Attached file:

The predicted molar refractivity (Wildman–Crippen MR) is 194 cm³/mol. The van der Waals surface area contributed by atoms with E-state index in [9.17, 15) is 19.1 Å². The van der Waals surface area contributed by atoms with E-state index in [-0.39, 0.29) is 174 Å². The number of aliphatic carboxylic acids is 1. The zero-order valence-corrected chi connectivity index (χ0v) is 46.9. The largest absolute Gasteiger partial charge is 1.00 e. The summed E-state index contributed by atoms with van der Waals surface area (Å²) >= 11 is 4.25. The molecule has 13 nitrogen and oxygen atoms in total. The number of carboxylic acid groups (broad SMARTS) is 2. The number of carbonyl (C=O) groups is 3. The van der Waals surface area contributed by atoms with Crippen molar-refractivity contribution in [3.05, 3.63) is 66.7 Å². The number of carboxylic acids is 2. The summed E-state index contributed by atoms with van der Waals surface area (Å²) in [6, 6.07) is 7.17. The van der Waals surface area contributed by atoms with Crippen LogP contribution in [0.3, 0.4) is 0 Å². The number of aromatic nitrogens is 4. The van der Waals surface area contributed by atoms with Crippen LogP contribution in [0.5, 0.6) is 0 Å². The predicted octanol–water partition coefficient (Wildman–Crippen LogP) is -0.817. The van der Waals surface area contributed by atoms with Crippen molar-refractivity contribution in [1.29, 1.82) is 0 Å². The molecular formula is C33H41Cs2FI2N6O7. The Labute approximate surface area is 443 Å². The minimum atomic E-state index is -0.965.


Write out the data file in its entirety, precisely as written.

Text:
The predicted molar refractivity (Wildman–Crippen MR) is 194 cm³/mol. The van der Waals surface area contributed by atoms with E-state index in [9.17, 15) is 19.1 Å². The van der Waals surface area contributed by atoms with E-state index in [-0.39, 0.29) is 174 Å². The number of aliphatic carboxylic acids is 1. The zero-order valence-corrected chi connectivity index (χ0v) is 46.9. The largest absolute Gasteiger partial charge is 1.00 e. The summed E-state index contributed by atoms with van der Waals surface area (Å²) >= 11 is 4.25. The molecule has 13 nitrogen and oxygen atoms in total. The number of carboxylic acid groups (broad SMARTS) is 2. The number of carbonyl (C=O) groups is 3. The van der Waals surface area contributed by atoms with Crippen molar-refractivity contribution in [3.05, 3.63) is 66.7 Å². The number of carboxylic acids is 2. The summed E-state index contributed by atoms with van der Waals surface area (Å²) in [6, 6.07) is 7.17. The van der Waals surface area contributed by atoms with Crippen LogP contribution in [0.3, 0.4) is 0 Å². The number of aromatic nitrogens is 4. The van der Waals surface area contributed by atoms with Crippen LogP contribution in [0.5, 0.6) is 0 Å². The predicted octanol–water partition coefficient (Wildman–Crippen LogP) is -0.817. The van der Waals surface area contributed by atoms with Crippen molar-refractivity contribution in [1.29, 1.82) is 0 Å². The molecular formula is C33H41Cs2FI2N6O7. The Labute approximate surface area is 443 Å². The minimum atomic E-state index is -0.965.